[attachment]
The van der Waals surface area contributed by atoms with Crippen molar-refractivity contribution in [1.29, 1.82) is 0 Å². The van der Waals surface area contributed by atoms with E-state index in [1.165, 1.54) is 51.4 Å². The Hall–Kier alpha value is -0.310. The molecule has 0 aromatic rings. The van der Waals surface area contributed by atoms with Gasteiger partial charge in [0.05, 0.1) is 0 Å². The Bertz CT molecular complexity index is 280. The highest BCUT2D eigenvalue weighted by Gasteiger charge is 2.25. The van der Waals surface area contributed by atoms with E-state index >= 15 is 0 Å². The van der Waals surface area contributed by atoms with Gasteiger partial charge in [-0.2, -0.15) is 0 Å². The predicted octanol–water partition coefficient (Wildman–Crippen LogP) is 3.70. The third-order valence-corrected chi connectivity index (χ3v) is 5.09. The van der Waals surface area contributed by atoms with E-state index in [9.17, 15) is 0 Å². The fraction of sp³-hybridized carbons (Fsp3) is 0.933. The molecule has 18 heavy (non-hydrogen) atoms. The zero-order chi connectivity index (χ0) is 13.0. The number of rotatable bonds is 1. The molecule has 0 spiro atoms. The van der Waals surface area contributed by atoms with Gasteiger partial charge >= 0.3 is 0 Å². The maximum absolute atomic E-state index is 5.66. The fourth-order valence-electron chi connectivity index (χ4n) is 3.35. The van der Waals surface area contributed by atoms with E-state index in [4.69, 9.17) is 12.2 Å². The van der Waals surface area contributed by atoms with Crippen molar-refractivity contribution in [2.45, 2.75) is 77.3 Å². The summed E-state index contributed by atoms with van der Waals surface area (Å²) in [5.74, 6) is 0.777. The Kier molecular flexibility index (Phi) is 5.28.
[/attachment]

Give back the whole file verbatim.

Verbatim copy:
The van der Waals surface area contributed by atoms with Crippen molar-refractivity contribution in [1.29, 1.82) is 0 Å². The van der Waals surface area contributed by atoms with E-state index in [1.165, 1.54) is 51.4 Å². The Hall–Kier alpha value is -0.310. The molecule has 0 aromatic rings. The van der Waals surface area contributed by atoms with Gasteiger partial charge in [0.05, 0.1) is 0 Å². The Bertz CT molecular complexity index is 280. The highest BCUT2D eigenvalue weighted by Gasteiger charge is 2.25. The van der Waals surface area contributed by atoms with E-state index >= 15 is 0 Å². The van der Waals surface area contributed by atoms with Gasteiger partial charge in [-0.2, -0.15) is 0 Å². The predicted octanol–water partition coefficient (Wildman–Crippen LogP) is 3.70. The third-order valence-corrected chi connectivity index (χ3v) is 5.09. The van der Waals surface area contributed by atoms with E-state index in [9.17, 15) is 0 Å². The fraction of sp³-hybridized carbons (Fsp3) is 0.933. The molecule has 18 heavy (non-hydrogen) atoms. The zero-order chi connectivity index (χ0) is 13.0. The number of rotatable bonds is 1. The molecule has 0 spiro atoms. The van der Waals surface area contributed by atoms with Gasteiger partial charge >= 0.3 is 0 Å². The maximum absolute atomic E-state index is 5.66. The fourth-order valence-electron chi connectivity index (χ4n) is 3.35. The van der Waals surface area contributed by atoms with E-state index in [4.69, 9.17) is 12.2 Å². The van der Waals surface area contributed by atoms with Crippen molar-refractivity contribution in [2.45, 2.75) is 77.3 Å². The summed E-state index contributed by atoms with van der Waals surface area (Å²) in [5.74, 6) is 0.777. The Kier molecular flexibility index (Phi) is 5.28.